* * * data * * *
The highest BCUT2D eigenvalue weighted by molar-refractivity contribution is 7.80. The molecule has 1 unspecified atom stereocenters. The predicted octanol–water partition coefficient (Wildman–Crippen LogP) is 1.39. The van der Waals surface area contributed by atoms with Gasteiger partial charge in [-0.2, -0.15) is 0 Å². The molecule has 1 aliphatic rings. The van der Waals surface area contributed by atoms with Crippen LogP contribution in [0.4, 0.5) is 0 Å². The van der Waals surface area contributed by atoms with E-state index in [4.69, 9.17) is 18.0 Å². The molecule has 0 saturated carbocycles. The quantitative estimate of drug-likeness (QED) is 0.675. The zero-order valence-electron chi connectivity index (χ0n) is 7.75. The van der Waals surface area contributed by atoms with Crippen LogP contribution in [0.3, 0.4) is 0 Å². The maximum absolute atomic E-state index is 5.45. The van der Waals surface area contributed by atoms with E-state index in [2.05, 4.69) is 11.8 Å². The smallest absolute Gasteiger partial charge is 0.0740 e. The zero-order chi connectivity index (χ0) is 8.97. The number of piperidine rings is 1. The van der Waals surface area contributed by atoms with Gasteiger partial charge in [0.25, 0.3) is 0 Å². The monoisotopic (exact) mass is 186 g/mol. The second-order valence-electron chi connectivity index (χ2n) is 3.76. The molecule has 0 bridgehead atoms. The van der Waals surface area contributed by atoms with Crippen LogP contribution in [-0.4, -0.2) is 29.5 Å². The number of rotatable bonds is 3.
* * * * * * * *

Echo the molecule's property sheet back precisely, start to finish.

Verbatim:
The highest BCUT2D eigenvalue weighted by molar-refractivity contribution is 7.80. The molecule has 1 unspecified atom stereocenters. The predicted octanol–water partition coefficient (Wildman–Crippen LogP) is 1.39. The van der Waals surface area contributed by atoms with Gasteiger partial charge in [-0.2, -0.15) is 0 Å². The molecule has 1 aliphatic rings. The van der Waals surface area contributed by atoms with Crippen LogP contribution in [0.4, 0.5) is 0 Å². The van der Waals surface area contributed by atoms with E-state index in [4.69, 9.17) is 18.0 Å². The molecule has 0 saturated carbocycles. The quantitative estimate of drug-likeness (QED) is 0.675. The zero-order valence-electron chi connectivity index (χ0n) is 7.75. The van der Waals surface area contributed by atoms with Crippen LogP contribution in [0.3, 0.4) is 0 Å². The maximum absolute atomic E-state index is 5.45. The van der Waals surface area contributed by atoms with E-state index in [2.05, 4.69) is 11.8 Å². The smallest absolute Gasteiger partial charge is 0.0740 e. The zero-order chi connectivity index (χ0) is 8.97. The number of piperidine rings is 1. The van der Waals surface area contributed by atoms with Gasteiger partial charge in [0.25, 0.3) is 0 Å². The monoisotopic (exact) mass is 186 g/mol. The second-order valence-electron chi connectivity index (χ2n) is 3.76. The molecule has 0 bridgehead atoms. The van der Waals surface area contributed by atoms with Crippen LogP contribution in [-0.4, -0.2) is 29.5 Å². The number of rotatable bonds is 3.